Now that Interweb 2.0 has given us all the ability to generate “content,” everybody can fire off a blog post or YouTube a mischievous-cat video. We are linking promiscuously and globally and as a result our clicks are clamored for, our IP addresses tracked and our opinions solicited at every turn. Even news organizations are providing online spaces for reader responses. We’re in a frenzy over feedback, checking stats, perusing comments and refreshing like a mofo, all in the hopes that someone—anyone—is paying attention.
So meet Chris Hargrow, a local musician with a show on community access, CATV-19, who doesn’t know—or really care—if anyone is watching. You might have missed it. It’s called Optic Audio, and features live band footage from local and touring rock bands who play around town. It’s been on about three years, occupying the same slot: 11 p.m. every Tuesday night.
Hargrow is a guitarist in the punk band The Ocelots, but he’s also the mild-mannered dude who’s been working at Great Escape for the past 10 years. He knows a lot about toys, comic books and fringe noise bands, and has an impressive collection of Nintendo game consoles.
You might have also missed him on the scene. He’s a shy guy, one well-suited to hiding behind a camera and not one to exaggerate his hobby by glorifying how niche and practically invisible it is. He gets emails every once in a while from people who’ve seen the show. He eventually set up a MySpace page and posted one or two episodes, and some people have taken notice.
But neither Hargrow nor the station has any idea how many people are watching. The station isn’t permitted to sell ads, so it doesn’t have to sweat ratings—not that they could afford to buy them, with only $60,000 allotted for the yearly budget.
Station executive director Jim Gilchrist says Channel 19 wouldn’t have any use for the information anyway: they know they reach 200,000 homes in Nashville, and they know they have viewers because they get plenty of feedback. (Surprisingly, Opry stars who appear on Channel 19 routinely tell the station’s producer they get more response from those appearances than actual Opry shows.) The station’s goal is to give a voice to the average citizen, and as such, community access is the television equivalent of a blog: anybody who can navigate some basic equipment can do it.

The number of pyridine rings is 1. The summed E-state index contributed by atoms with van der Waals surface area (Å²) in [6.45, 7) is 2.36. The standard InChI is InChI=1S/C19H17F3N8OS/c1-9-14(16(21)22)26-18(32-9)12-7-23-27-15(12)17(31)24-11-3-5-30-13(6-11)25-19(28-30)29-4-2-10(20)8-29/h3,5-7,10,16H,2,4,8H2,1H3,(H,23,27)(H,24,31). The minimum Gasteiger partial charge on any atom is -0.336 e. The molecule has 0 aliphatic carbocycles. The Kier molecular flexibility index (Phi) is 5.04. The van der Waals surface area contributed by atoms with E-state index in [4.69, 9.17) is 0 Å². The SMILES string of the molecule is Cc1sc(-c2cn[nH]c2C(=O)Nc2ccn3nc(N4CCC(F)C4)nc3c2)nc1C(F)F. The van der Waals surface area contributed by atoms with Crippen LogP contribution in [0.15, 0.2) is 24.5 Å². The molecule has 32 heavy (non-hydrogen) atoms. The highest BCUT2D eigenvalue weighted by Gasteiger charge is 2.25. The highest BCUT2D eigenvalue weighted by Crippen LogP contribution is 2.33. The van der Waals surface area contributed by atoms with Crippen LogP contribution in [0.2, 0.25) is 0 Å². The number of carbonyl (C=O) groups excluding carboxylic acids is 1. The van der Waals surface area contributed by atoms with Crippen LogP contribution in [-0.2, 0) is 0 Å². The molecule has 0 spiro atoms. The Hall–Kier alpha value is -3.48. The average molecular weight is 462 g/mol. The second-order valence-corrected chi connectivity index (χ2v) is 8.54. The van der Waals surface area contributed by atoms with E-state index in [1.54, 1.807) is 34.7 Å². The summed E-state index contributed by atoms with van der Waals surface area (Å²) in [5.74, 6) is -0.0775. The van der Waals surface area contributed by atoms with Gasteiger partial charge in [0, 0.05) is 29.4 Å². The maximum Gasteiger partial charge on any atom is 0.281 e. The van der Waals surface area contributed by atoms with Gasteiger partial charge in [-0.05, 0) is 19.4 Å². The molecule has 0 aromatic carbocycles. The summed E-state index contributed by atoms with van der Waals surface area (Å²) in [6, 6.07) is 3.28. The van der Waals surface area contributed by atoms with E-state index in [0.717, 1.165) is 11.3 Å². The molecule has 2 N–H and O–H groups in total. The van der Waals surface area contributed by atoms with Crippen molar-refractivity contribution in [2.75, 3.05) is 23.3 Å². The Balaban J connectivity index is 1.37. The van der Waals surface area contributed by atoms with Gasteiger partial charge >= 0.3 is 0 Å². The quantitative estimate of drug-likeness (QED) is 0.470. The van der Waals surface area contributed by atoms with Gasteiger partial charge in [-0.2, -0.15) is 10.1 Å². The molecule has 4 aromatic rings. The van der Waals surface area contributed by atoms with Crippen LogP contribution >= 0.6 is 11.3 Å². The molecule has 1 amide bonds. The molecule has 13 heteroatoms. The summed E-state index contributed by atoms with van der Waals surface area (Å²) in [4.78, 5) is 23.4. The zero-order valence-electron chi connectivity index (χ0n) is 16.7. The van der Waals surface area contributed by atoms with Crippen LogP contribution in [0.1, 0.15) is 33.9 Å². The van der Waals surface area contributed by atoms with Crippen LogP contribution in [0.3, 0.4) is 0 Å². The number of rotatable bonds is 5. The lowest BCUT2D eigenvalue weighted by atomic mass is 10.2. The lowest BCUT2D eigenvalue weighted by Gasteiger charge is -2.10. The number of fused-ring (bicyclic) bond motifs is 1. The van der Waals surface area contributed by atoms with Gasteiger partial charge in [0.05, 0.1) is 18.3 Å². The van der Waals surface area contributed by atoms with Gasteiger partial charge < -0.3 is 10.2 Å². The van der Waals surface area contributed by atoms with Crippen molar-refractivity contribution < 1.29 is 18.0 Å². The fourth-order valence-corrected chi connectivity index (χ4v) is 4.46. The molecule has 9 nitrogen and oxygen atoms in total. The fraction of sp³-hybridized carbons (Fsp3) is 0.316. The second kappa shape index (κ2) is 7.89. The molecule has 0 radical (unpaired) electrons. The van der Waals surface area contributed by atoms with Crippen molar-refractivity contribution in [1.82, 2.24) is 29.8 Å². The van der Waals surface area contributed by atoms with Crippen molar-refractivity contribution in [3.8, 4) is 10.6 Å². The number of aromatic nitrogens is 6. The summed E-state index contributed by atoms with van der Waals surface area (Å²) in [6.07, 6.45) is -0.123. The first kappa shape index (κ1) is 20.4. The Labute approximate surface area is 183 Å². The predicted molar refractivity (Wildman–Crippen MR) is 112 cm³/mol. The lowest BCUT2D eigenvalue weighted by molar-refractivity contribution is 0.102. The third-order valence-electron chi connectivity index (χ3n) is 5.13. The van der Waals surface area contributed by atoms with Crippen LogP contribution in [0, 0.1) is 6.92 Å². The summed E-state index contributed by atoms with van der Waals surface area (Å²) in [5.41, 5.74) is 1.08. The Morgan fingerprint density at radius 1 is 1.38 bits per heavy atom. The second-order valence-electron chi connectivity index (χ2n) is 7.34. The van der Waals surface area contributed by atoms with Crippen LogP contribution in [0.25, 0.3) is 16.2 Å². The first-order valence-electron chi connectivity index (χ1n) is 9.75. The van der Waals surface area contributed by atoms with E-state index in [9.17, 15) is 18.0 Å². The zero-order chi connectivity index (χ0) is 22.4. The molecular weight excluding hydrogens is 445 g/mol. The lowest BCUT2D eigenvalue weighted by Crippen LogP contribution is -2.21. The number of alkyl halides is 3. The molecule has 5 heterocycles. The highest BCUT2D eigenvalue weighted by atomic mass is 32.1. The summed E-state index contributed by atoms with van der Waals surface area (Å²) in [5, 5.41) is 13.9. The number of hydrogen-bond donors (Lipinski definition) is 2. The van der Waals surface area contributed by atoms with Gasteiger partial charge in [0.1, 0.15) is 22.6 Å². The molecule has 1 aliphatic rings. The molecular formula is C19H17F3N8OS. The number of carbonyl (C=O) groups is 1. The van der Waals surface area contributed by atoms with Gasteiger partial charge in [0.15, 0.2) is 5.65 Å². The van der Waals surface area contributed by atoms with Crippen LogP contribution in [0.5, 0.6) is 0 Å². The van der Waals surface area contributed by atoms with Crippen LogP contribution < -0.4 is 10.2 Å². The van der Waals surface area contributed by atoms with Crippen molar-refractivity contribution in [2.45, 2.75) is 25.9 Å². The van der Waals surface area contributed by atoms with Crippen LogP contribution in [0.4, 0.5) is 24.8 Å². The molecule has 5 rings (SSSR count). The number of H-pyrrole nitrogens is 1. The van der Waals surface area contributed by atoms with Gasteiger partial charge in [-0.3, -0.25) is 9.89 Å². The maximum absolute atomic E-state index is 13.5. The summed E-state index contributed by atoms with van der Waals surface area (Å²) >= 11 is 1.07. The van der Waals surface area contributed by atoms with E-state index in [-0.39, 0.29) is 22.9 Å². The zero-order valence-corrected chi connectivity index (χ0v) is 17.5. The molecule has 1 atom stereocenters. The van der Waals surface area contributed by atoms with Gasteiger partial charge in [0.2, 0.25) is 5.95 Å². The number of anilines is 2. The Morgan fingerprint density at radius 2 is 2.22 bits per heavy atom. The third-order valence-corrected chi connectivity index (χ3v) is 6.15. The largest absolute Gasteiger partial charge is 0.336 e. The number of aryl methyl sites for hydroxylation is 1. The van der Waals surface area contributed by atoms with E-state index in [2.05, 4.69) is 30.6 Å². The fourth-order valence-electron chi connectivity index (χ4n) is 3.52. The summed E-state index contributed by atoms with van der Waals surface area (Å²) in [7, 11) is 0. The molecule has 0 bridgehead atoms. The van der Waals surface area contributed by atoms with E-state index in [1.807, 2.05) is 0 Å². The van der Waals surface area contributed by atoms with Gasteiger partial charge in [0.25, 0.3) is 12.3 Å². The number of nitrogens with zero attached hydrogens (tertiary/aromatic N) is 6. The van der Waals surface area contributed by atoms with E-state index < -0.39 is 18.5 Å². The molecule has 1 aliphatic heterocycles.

And as far as Hargrow is concerned, he may as well be shooting his work into a vacuum. “I just like the idea of chronicling the scene,” says Hargrow, who makes no money from the station or the bands, whose permission he seeks before filming. “I’m not sure if it’s really worth doing, but I like doing it,” he says.
Hargrow, 32, grew up in a decade where you could still discover bands on television, when flipping channels still carried with it the thrill of possible discovery—when 120 Minutes still broke new bands, and when Friday Night Videos was an alternative to MTV. His record collection contains Deerhoof and Blonde Redhead, and he spent many a night at the all-ages punk club Lucy’s throughout the ’90s playing shows with his band Garage Sale, or watching Cat Power and Polvo make their first Nashville appearances.
During college, he roomed in a house near the Lipscomb campus on Crestview Drive with a rotating cast of tenants. A previous resident named Sonny Simpson, bassist for hardcore band Process Is Dead, left behind a stash of VHS tapes that he’d accrued from the tape-trading days when he moved out. It wouldn’t have much impact on Hargrow at the time, but he spent a considerable amount of downtime watching the seemingly endless collection of footage filmed at punk clubs throughout the Southeast. At the very least, it was his first exposure to the innate pleasure of making something for no other reason than that it might strike a chord with a few people.
Years later, a friend mentioned an interest in starting a show on public television. Though Hargrow had no film experience, he paid the $35 annual fee for membership and the $25 fee for four introductory classes, bought a camera and started filming rock shows. Three years later, he has 25 finished episodes. A lot of the shows repeat themselves, but in all, he’s filmed over 100 bands, including U.S. Maple, Character, The Privates, and +/-, all at clubs around town such as Ruby Green, The End, Springwater and the now-defunct Angle of View.
A typical episode features three bands (and a little Ninja Gaiden footage), and runs at the studio-mandated length of 28 minutes and 30 seconds. Sometimes the lighting is dark or the sound isn’t that great, but a recent show featuring footage of Horse the band put me so close to the group I could have sworn I felt their sweat.
And after three years, he hasn’t changed much about the show. He bought a second camera, and he’s talking with indie labels such as Merge and Kill Rock Stars to maybe also feature videos, but for now, he’s just going to keep filming local rock shows and putting them out there, documenting what happens here night after night.
He thinks it would be cool if it got people interested in going out to shows, because, as a guy in a local punk band, he knows how hard it is to get people to notice what you’re doing.
But if it doesn’t, he’ll probably keep doing it anyway. In an age of vanity projects in need of instant feedback, Hargrow seems like an anomaly. “If someone else sees the show and says it was pretty cool,” he says, “then that’s good enough for me.”